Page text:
When the European Commission launched the landmark EU Green Deal in December 2019 it set out a bold plan for the continent to transition to a sustainable economic future. Described as “Europe’s man on the moon moment”, in broad brush strokes it outlined its ambition to be the world’s first carbon neutral continent by 2050.
Four years on and the road map outlined in the Green Deal has delivered significant change, and today, Europe undoubtedly leads the world in the transition to a low carbon, circular economy.
But as climate change accelerates and we inch ever closer to the 2050 deadline, one thing is clear – unlike the moon landing, Europe’s final destination is still unknown and if the Green Deal is to be an equally historic success, the devil will be in the detail.
What is the EU Taxonomy? How does it link to the transition to a circular economy?
The EU Taxonomy, Europe’s sustainable finance framework, is the place to dig into that detail. It underpins the Green Deal by setting a standard for economic activities that can be classified as environmentally and socially sustainable. It includes the transition to the circular economy as one of its key objectives and could help to unlock the trillions in finance needed to make circularity mainstream.
A recent taxonomy policy development has circular economy enthusiasts talking, with new guidelines that set out criteria to determine whether certain economic activity makes a “substantial contribution to the transition to a circular economy” – a transition that could be worth €1.8 trillion to the EU economy by 2030.
From a side note to a key theme
What caught my attention is that product-as-a-service (PaaS) has re-emerged as a key theme for the EU and an important lever for achieving the circular transition.
In 2020, PaaS was given just a passing mention as part of the 35 actions set out in the Circular Economy Action Plan (a major building block of the EU Green Deal), but through this taxonomy update the EU has signalled that it will prioritise PaaS as a mechanism to achieve the circular economy and, crucially, give organisations the criteria they need to implement it successfully.
The new technical guidance defines product-as-a-service models as “providing customers with access to products through service models, which are either use-oriented services, where ownership remains with the provider and the product is leased, shared, rented or pooled; or result-oriented, where the payment is pre-defined and the agreed result is delivered (i.e. pay per service unit)” (pg. 67).
It goes on to list a range of manufactured product groups that fit the bill, including textiles, electronics, furniture, and more (pg.67). This alone is a welcome step towards acknowledging the breadth of possibility that PaaS models can deliver.
However, the list is far from exhaustive, with medical tech, agricultural machinery, construction equipment, and automotives all notable omissions. Most, if not all, manufacturing sectors are being transformed by digitalisation at a rapid and increasing rate, meaning products become obsolete overnight and extracting the maximum value from resources, via circular models like PaaS, is paramount. The guidance will surely be broadened in future updates to capture the endless opportunities that as-a-service models can offer a multitude of industries.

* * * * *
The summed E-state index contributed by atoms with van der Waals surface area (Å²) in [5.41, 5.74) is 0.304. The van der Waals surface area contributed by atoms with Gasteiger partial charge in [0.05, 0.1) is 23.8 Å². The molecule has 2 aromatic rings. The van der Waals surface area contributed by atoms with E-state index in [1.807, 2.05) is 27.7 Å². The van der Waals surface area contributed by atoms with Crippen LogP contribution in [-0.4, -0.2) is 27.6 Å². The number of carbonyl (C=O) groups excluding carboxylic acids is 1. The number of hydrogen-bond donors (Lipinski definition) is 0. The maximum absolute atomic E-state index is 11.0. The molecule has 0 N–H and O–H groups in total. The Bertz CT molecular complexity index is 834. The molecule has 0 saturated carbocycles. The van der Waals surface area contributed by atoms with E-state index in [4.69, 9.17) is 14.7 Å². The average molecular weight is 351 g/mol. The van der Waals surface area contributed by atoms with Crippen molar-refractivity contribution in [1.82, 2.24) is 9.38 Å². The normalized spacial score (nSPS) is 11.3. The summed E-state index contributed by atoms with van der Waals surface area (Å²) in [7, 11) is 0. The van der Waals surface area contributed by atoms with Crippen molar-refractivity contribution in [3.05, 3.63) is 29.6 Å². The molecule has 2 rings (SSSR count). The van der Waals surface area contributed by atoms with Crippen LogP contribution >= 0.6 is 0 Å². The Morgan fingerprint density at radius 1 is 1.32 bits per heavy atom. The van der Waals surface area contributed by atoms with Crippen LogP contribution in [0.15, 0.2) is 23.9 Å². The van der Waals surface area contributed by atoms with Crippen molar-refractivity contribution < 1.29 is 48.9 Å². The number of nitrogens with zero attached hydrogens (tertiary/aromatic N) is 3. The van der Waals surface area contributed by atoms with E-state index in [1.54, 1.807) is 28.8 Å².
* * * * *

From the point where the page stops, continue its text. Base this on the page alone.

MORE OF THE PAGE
The guidelines also set out criteria PaaS models must meet to be considered to be making a substantial contribution to the circular economy. First and foremost, the activity must “provide the customer with access to, and use of product(s), while ensuring that the ownership remains with the company providing this service, such as a manufacturer, specialist or retailer” (pg. 67).
The leasing industry’s role in circular transition
This is a call to arms for the leasing industry, which has an important role to play in helping organisations to implement systems that aid the circular transition. There is an opportunity here for lessors to build on our expertise in offering customers residual value pricing on assets (which inherently fosters the preservation of assets and their value) to offer a broad range of services covering the full lifecycle of an asset from asset management tools to data analysis to in-life maintenance support and sustainable end-of-life disposal.
Interestingly, the guidance also states that both a longer useful economic life through, for example, repair/refurbishment, and greater usage intensity (i.e. ride share services) are positive outcomes to be derived from PaaS models that will promote the transition to the circular economy (pg. 68). Clearly, the results for each of these approaches is very different because the more intensely a product is used, usually the shorter its life will be.
This is a powerful motivation for organisations to move away from traditional ownership models and work with lessors, who advocate for an optimum life of an asset rather than sweating an asset beyond its useful life, resulting in low value components with little opportunity for reuse. When managed properly, assets can deliver maximum value for organisations in their first lifecycle, be sustainably and securely refurbished and go on to fuel the second-hand market with high-quality products. These are the hallmarks of a truly circular economy.
Only three years after PaaS was just a side note in the EU Green Deal, it is now explicitly included in EU taxonomy, which is a hugely positive step forward. There’s still lots to do to create a framework that supports a truly circular economy and give investors and businesses the tools they need to implement circular solutions.
Setting these parameters will help the EU scale up sustainable investment, prevent greenwashing, and support organisations to transition to a more sustainable, future-proof way of doing business. Get this detail right and the sky really is the limit.
Andrey Maramzine, Chief Sustainability Officer, BNP Paribas Leasing Solutions